Global A380 sup­pli­ers should see rev­enue for 20 more years

Emi­rates, Korean, Malaysia, Thai, Lufthansa and sev­eral oth­ers will con­tinue to fly the air­craft dur­ing the course of their op­er­a­tions

Aviation Business - - CONTENTS -

Com­po­nent mak­ers and sup­pli­ers to the Air­bus A380 should see rev­enue and sales for an­other 20 years, de­spite the firm’s de­ci­sion to cease pro­duc­tion af­ter Emi­rates chose to slash its su­per­jumbo or­der book by a quar­ter.

That’s ac­cord­ing to Mark Martin, founder and CEO of avi­a­tion re­search firm Martin Con­sult­ing. The avi­a­tion ex­pert said that global air­lines would con­tinue to fly the A380, and the mar­ket for spares and com­po­nents will still be ac­tive. This is save for larger aerostruc­ture com­po­nents, which are made by Air­bus or its global part­ners.

Martin said: “Emi­rates, Korean, Malaysia, Thai, Lufthansa and sev­eral oth­ers will con­tinue to fly the air­craft dur­ing the course of their op­er­a­tions; they will need com­po­nents.”

The ex­pert added: “Un­less there is a ma­jor global eco­nomic shake­out that wipes out the very need for the A380, the world­wide A380 fleet should end up in the air­craft bone­yard lat­est by 2040.”

Bri­tish unions and Euro­pean aero sup­pli­ers have ex­pressed dis­ap­point­ment af­ter Air­bus an­nounced it was ceas­ing pro­duc­tion of the A380 air­craft on Fe­bru­ary 14.

Unite, which represents work­ers at Air­bus sites in Broughton, North Wales, and Fil­ton, near Bris­tol, and those in sup­ply chain com­pa­nies such as GKN, said it would be seek­ing as­sur­ances on jobs and fu­ture work.

A few hun­dred staff in the UK work on the air­craft, but it is hoped they can be re­de­ployed.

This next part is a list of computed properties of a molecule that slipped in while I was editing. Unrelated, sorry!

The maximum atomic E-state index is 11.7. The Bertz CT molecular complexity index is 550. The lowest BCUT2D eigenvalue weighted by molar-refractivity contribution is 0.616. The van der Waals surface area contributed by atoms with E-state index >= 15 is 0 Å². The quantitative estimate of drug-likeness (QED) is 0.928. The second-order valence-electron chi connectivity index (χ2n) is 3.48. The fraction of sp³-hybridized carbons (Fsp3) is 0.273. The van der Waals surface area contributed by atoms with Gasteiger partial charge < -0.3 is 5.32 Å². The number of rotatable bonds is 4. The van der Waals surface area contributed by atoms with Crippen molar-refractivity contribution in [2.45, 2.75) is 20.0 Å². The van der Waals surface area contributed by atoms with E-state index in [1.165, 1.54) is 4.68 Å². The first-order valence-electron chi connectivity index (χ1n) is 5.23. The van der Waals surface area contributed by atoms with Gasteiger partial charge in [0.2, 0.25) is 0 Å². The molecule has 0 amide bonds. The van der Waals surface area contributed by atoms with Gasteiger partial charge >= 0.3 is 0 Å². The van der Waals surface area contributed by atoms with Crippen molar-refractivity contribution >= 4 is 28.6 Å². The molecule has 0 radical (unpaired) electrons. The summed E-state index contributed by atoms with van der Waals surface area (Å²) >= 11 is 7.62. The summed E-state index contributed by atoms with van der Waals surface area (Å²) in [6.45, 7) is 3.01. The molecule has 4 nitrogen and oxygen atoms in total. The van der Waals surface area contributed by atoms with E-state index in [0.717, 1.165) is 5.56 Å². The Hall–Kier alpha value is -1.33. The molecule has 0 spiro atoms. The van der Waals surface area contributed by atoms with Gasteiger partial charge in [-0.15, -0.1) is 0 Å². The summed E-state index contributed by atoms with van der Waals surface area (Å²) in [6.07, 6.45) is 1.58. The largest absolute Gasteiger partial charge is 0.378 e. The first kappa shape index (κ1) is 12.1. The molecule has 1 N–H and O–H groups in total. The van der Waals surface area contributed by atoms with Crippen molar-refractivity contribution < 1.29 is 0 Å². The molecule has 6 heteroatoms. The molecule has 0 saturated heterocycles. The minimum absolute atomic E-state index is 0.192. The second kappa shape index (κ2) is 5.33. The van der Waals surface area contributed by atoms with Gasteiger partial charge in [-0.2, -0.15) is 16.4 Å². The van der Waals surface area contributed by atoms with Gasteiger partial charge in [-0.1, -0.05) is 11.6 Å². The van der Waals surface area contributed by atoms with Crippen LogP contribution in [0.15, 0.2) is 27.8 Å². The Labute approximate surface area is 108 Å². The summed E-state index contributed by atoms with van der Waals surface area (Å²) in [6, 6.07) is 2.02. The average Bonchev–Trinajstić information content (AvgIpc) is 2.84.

Unite na­tional of­fi­cer for aerospace Rhys McCarthy said: “Unite will be seek­ing ur­gent as­sur­ances from Air­bus that there will be no job losses be­cause of the de­ci­sion to end pro­duc­tion of the A380.

“We are of the firm be­lief that with a full or­der book in sin­gle-aisle planes, such as the A320, that our mem­bers af­fected can be re­de­ployed on to other work in Air­bus.”

A spokesper­son for GKN Aerospace, a ma­jor global Air­bus sup­plier, with of­fices in the UK and Hol­land, said: “Sadly, the an­nounce­ment that Air­bus will cease de­liv­er­ies in 2021 is a sce­nario that we have pre­pared for. Rates have been de­clin­ing on the A380 for some time now.

“We will work closely with Air­bus to align our pro­duc­tion sched­ule. It is en­cour­ag­ing that Emi­rates has de­cided to or­der 30 A350 and 40 A330 neo, GKN Aerospace is well po­si­tioned on both pro­grammes.”

GKN Aerospace’s global in­volve­ment on the A380 in­cludes the wing trail­ing edge and assem­bly to the wing spar, the mid-box struc­ture for the A380 wing, struc­tural wing com­po­nents and fuse­lage pan­els. The firm is in­volved in al­most all Air­bus air­craft types: A320, A330, A400M, A350 and A380.

Jee­gar Kakkad, chief econ­o­mist at Bri­tish aerospace trade union, ADS, said in a state­ment: “The A380 is an iconic air­craft and it is sad news for those who have worked on this land­mark pro­gramme.

“De­sign­ing, de­vel­op­ing and build­ing the world’s largest pas­sen­ger air­craft is a great achieve­ment and more than 230 A380s have been de­liv­ered to cus­tomers around the world.”

Kakkad said: “Modern, tech­no­log­i­cally ad­vanced and fuel-ef­fi­cient air­craft are in strong de­mand from cus­tomers around the world and the UK can ben­e­fit from the ris­ing pros­per­ity cre­ated by this high-value in­dus­try if we con­tinue to fo­cus on fur­ther boost­ing our com­pet­i­tive­ness.”

On the day of the A380 ces­sa­tion an­nounce­ment, Air­bus said it would start dis­cus­sions with its ‘so­cial part­ners’ in the next few weeks re­gard­ing the 3,000 to 3,500 po­si­tions po­ten­tially im­pacted over the next three years.

The firm said an in­crease in pro­duc­tion of its A320 model would of­fer ‘a sig­nif­i­cant num­ber of in­ter­nal mo­bil­ity op­por­tu­ni­ties’.

Global air­lines would con­tinue to fly the A380 and the mar­ket for spares and com­po­nents will still be ac­tive.

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